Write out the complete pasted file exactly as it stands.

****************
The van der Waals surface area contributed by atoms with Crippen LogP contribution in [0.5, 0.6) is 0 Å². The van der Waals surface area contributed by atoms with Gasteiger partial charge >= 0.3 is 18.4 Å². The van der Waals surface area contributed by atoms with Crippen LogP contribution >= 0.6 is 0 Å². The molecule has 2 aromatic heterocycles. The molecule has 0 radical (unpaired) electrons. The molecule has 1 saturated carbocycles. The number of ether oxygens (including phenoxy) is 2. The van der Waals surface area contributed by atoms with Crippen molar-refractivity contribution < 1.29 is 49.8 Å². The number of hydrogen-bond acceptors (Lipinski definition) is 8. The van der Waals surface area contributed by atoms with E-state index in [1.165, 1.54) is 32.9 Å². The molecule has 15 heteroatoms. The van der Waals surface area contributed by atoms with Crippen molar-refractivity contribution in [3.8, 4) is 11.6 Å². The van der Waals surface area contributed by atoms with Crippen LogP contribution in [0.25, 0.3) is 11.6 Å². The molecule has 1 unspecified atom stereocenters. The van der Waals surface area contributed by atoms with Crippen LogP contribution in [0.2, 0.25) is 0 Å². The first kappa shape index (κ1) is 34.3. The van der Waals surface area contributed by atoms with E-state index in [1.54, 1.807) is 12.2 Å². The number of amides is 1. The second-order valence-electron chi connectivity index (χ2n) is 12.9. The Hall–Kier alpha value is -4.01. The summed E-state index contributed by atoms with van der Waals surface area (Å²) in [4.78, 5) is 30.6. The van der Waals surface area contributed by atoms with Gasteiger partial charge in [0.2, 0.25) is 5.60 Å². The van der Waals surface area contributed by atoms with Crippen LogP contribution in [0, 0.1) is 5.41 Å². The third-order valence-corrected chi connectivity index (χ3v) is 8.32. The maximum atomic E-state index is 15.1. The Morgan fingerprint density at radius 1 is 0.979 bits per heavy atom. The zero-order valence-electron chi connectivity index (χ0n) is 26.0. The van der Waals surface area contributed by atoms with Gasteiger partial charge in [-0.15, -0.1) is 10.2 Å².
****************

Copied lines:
The van der Waals surface area contributed by atoms with Crippen LogP contribution in [0.5, 0.6) is 0 Å². The van der Waals surface area contributed by atoms with Gasteiger partial charge >= 0.3 is 18.4 Å². The van der Waals surface area contributed by atoms with Crippen LogP contribution >= 0.6 is 0 Å². The molecule has 2 aromatic heterocycles. The molecule has 0 radical (unpaired) electrons. The molecule has 1 saturated carbocycles. The number of ether oxygens (including phenoxy) is 2. The van der Waals surface area contributed by atoms with Crippen molar-refractivity contribution < 1.29 is 49.8 Å². The number of hydrogen-bond acceptors (Lipinski definition) is 8. The van der Waals surface area contributed by atoms with E-state index in [1.165, 1.54) is 32.9 Å². The molecule has 15 heteroatoms. The van der Waals surface area contributed by atoms with Crippen molar-refractivity contribution in [3.8, 4) is 11.6 Å². The van der Waals surface area contributed by atoms with Crippen LogP contribution in [0.25, 0.3) is 11.6 Å². The molecule has 1 unspecified atom stereocenters. The van der Waals surface area contributed by atoms with Crippen LogP contribution in [0.2, 0.25) is 0 Å². The first kappa shape index (κ1) is 34.3. The van der Waals surface area contributed by atoms with E-state index in [1.54, 1.807) is 12.2 Å². The number of amides is 1. The second-order valence-electron chi connectivity index (χ2n) is 12.9. The Hall–Kier alpha value is -4.01. The summed E-state index contributed by atoms with van der Waals surface area (Å²) in [4.78, 5) is 30.6. The van der Waals surface area contributed by atoms with Gasteiger partial charge in [0.2, 0.25) is 5.60 Å². The van der Waals surface area contributed by atoms with Crippen LogP contribution in [0, 0.1) is 5.41 Å². The third-order valence-corrected chi connectivity index (χ3v) is 8.32. The maximum atomic E-state index is 15.1. The Morgan fingerprint density at radius 1 is 0.979 bits per heavy atom. The zero-order valence-electron chi connectivity index (χ0n) is 26.0. The van der Waals surface area contributed by atoms with Gasteiger partial charge in [-0.15, -0.1) is 10.2 Å².